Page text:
Classic Game Fest Returns

In our day, controllers had one button, and we liked it

<i>Fall Down</i> for Atari 2600
Fall Down for Atari 2600

It was a simpler time: no DLC, no Twitch, no e-sports, and if you wanted to play with friends you had to physically go to their house. Video games have come a long way – far enough to support nostalgia seekers and connoisseurs of the medium. The Classic Game Fest embraces both groups as well as generic fun-lovers by celebrating the music, culture, and, of course, video games of yore.

Organized by the backward-looking folks at Game Over Videogames, the festival outgrew the confines of the store's first location years ago. These days, the chunky pixels and mathematically derived bleeps and bloops bring more than 4,500 people to the Palmer Events Center. What they find are bands, tournaments, cosplay, and lots of kindred spirits.

This year's speakers embody the best and worst that gaming has to offer. The best comes in the form of local game developing rock star and space traveler, Richard Garriott. He joins his longtime co-worker Starr Long to discuss Ultima Online, one of the first massively multiplayer online role-playing games. Often considered the worst video game of all time, E.T. the Extra-Terrestrial has the dubious honor of almost destroying the industry with its terribleness. That game's creator, Howard Scott Warshaw, talks about the conditions that led to that lemon. He will be joined by local author Ernie Cline, whose books Ready Player One and the recently released Armada are steeped in retro gaming lore.

The tournaments remain the CGF's reason for being. Where else can you test your skill at Mortal Kombat, Street Fighter, and Super Smash Bros. and other titles ranging from the Nineties to the present day? Attendees can try to complete the notoriously difficult level three of Battletoads or go against others in newly developed Atari 2600 games. That's right, people are still making games for Atari.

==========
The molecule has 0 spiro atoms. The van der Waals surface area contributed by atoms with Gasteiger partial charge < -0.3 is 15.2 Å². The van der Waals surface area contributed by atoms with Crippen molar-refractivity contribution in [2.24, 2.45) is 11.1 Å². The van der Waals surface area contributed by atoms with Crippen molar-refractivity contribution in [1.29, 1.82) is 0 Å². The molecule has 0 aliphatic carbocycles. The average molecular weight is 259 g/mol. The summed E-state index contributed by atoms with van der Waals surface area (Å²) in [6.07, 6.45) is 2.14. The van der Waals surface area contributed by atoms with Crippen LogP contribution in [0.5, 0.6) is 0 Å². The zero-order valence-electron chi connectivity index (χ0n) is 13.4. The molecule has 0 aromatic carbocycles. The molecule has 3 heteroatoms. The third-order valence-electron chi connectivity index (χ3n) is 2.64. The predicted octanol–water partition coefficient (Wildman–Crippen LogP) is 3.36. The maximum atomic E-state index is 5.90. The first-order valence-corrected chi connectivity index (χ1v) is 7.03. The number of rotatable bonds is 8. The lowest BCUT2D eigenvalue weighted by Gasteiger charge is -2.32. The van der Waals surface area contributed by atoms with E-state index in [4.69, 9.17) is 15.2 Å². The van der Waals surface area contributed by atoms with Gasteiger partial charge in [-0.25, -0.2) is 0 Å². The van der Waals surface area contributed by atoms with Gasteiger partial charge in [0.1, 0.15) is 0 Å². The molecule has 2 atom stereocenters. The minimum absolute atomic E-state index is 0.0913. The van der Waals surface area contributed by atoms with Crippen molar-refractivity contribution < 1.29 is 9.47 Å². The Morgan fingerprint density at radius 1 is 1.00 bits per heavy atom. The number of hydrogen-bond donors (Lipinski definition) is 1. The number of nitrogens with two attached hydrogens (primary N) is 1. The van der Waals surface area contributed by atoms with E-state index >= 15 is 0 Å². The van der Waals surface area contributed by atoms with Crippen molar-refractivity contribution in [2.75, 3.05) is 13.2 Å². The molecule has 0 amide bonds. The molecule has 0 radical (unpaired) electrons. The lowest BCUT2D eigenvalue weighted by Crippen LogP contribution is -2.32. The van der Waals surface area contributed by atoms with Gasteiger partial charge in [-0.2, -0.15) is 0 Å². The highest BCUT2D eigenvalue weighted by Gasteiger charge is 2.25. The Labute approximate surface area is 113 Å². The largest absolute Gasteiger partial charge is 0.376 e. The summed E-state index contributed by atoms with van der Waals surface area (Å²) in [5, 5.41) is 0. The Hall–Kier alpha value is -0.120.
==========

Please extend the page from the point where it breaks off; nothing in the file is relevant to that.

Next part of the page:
Nerd-core rappers and video-game music cover bands (including illustrious local prog-rockers Descendants of Erdrick and San Antonio's ocarina player David Erick Ramos) ensure that the rest of your body gets to move, not just your button-mashing fingers. Enter the costume contest or just admire cosplay pros like Spencer Doe and Lyndsey Elaine. All this in addition to booth upon booth where one can buy, sell, and repair vintage game tech and purchase all manner of new goods celebrating old fun.

Classic Game Fest 2015

Saturday-Sunday, July 25-26

Palmer Events Center, 900 Barton Springs Dr.

$15 (kids under 12, free)

www.classicgamefest.com

Tournaments

Super Smash Bros. Melee

Super Smash Bros. (for Nintendo 64 and the updated Wii U version)

Duke Nukem 3D Atomic Edition

Marathon

Street Fighter II Arcade

Super Street Fighter II Turbo Arcade

Ultra Street Fighter IV Arcade

Killer Instinct Classic

Mortal Kombat II Arcade

Ultimate Mortal Kombat 3

Mortal Kombat X Arcade

Space Rocks

Fall Down

Android Assault

Battletoads (level 3 challenge)

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KEYWORDS FOR THIS STORY

Classic Game Fest, Game Over Videogames, Richard Garriott, Ernie Cline, Howard Scott Warshaw

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